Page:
This week, your questions are answered by renowned veterinary behaviorist Dr. Karen Overall, the Philadelphia, PA-based contributing author to "Decoding Your Dog: The Ultimate Experts Explain Common Dog Behaviors and Reveal How to Prevent or Change Unwanted Ones" (Houghton Mifflin Harcourt, New York, NY, 2014; $27). Overall is also the author of a far more technical book for professionals, the "Manual of Clinical Behavioral Medicine for Dogs and Cats" (Elsevier, St. Louis, MO, 2013; $72.75). She is a world-renowned researcher and frequent speaker about animal behavior.
Q: Our neighbors complain because our 2-year-old Scottie lives to bark at squirrels. We've tried to distract her but it's impossible. We don't want to use a shock collar. Any ideas? -- F.F., St. Paul, Minn.
A: "To a terrier, a squirrel is merely an upscale rat," says Overall. Barking at squirrels "is normal behavior; this is what these dogs were bred to do," she notes. "Having said that, I understand the need to moderate the behavior. I am glad you realize the shock collar is not a solution, but instead would only agitate your dog and exasperate your problem."
Overall adds, "Rather than change the dog's behavior, it might be easier to adjust the squirrels'." You could put out a feeder for the squirrels to draw them away from the house, or another side of the house where the dog isn't as likely to spot them, she suggested.
A product called Treat 'N Train might help your dog. This device dispenses food (via remote control) for quiet behavior. Locate it away from windows where squirrels are visible. Treat 'N Train, which can run $100 (depending on where you buy) is available online and at many specialty pet stores.
Q: Our Coton de Tulear (a small breed similar to a Bichon Frise) barks like crazy at houseguests as they try to leave our home. What should we do? -- A.G., Las Vegas, NV
A: "I'm assuming this (behavior) isn't scary or injurious to people," says Overall. "Instead, the dog is just carrying on. There are several possible explanations, including that this is an attention-seeking behavior, or that the dog is actually afraid but (thinks) chasing intruders from the rear is a good strategy. It's also possible the dog just enjoys causing a ruckus. To determine exactly why it's happening, you really need to bring in a professional, or videotape (the behavior) to show your veterinarian."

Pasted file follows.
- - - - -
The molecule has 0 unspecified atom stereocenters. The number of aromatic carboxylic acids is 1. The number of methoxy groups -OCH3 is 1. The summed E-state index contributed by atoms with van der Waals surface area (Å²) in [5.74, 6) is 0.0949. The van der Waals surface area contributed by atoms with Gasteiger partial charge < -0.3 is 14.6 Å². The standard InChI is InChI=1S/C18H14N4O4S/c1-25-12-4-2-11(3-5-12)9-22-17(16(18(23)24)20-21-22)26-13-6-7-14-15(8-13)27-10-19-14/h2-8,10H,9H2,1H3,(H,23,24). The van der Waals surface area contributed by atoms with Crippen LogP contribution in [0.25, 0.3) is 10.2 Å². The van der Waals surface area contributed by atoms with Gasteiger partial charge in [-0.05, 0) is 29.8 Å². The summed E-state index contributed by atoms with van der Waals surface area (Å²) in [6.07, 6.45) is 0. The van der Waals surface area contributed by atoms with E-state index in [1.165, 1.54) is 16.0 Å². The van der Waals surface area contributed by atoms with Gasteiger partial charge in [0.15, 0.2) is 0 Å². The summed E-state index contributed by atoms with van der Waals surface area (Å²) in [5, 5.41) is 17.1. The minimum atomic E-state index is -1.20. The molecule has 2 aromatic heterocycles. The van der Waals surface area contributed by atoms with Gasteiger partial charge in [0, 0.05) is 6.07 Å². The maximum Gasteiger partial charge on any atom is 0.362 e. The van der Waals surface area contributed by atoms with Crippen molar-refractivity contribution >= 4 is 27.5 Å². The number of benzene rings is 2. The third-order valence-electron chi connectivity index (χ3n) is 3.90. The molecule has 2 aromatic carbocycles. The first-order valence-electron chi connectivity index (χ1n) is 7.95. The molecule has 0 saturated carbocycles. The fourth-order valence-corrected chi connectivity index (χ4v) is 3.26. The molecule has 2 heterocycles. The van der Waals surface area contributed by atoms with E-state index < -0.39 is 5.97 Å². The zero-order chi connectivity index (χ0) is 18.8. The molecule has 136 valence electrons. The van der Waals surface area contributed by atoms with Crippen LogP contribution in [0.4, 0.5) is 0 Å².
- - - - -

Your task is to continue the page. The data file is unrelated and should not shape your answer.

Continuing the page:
You could put a leash on your dog to prevent the pet from chasing guests, but the dog will still bark. Perhaps, if you give your pup something to chew on this will minimize the yapping. Overall suggests this is another possible case for the use of Treat 'N Train.
Q: Our 2-year-old Morkie attacks people and other dogs whenever they come to our door, and when we take walks. He scratches and growls at everyone. He's bitten people before. How can we stop this behavior? -- S.R., via cyberspace
A: "It's important to discontinue giving your dog any possible opportunity to do anyone harm, which may ultimately save his life," Overall notes. "You do need hands-on help from a qualified professional." You may begin with a veterinary behaviorist.
Meanwhile, keep your dog behind a closed door (several rooms away from wherever people are), and when he's outdoors, your Morkie should be muzzled.
Q: Our 17-month-old Maltese is urine marking indoors, even though he does his business outside. What's going on? -- J.D., Spartanburg, SC
A: Overall wants to know if your dog is truly marking (as in territorial marking) or voiding due to a full bladder.
Does this dog just have to go?" she wonders. "Keep in mind that when a dog this size has a full bladder, it's about the size of an apricot.
Overall also wants to know where the dog is marking. She recalls a pooch she had who began to spray on a plant Overall had moved indoors over the winter.
"Also, I want to know what this dog's behavior is like, particularly just before marking," she says. "Is he patrolling the perimeter of the living room, for example, and acting concerning, constantly looking out the window because he's worried? A small amount of anti-anxiety medication may help."
Overall, also suggests visiting your veterinarian to rule out any medical explanation, such as urinary bladder stones or a chronic urinary tract infection. Also, is the dog neutered? An intact male dog will mark territory.
It's very important to understand when your dog has the accidents. If this behavior occurs only when family members aren't home, the pet may have separation anxiety. Overall co-authored the chapter on separation anxiety in "Decoding Your Dog." The book offers details on how to determine if your dog has this problem and offers lots of behavior modification tips.
Of course, it's important to clean up after your dog without leaving a lingering scent. Overall is a fan of Fabreeze, which she says chemically bonds to urine, although any enzymatic cleaner can help. Test on a corner of fabric before using any product.
©Steve Dale PetWorld, LLC; Tribune Content Agency
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Tags: American College of Veterinary Behaviorists, barking dog, DACVB, Decoding Your Dog, dog and squirrels, Dr. Karen Overall, Manual of Clinical Behavioral Medicine for Dogs and Cats, marking dog, pet behavior, Steve Dale, Steve Dale archives, Treat 'n Train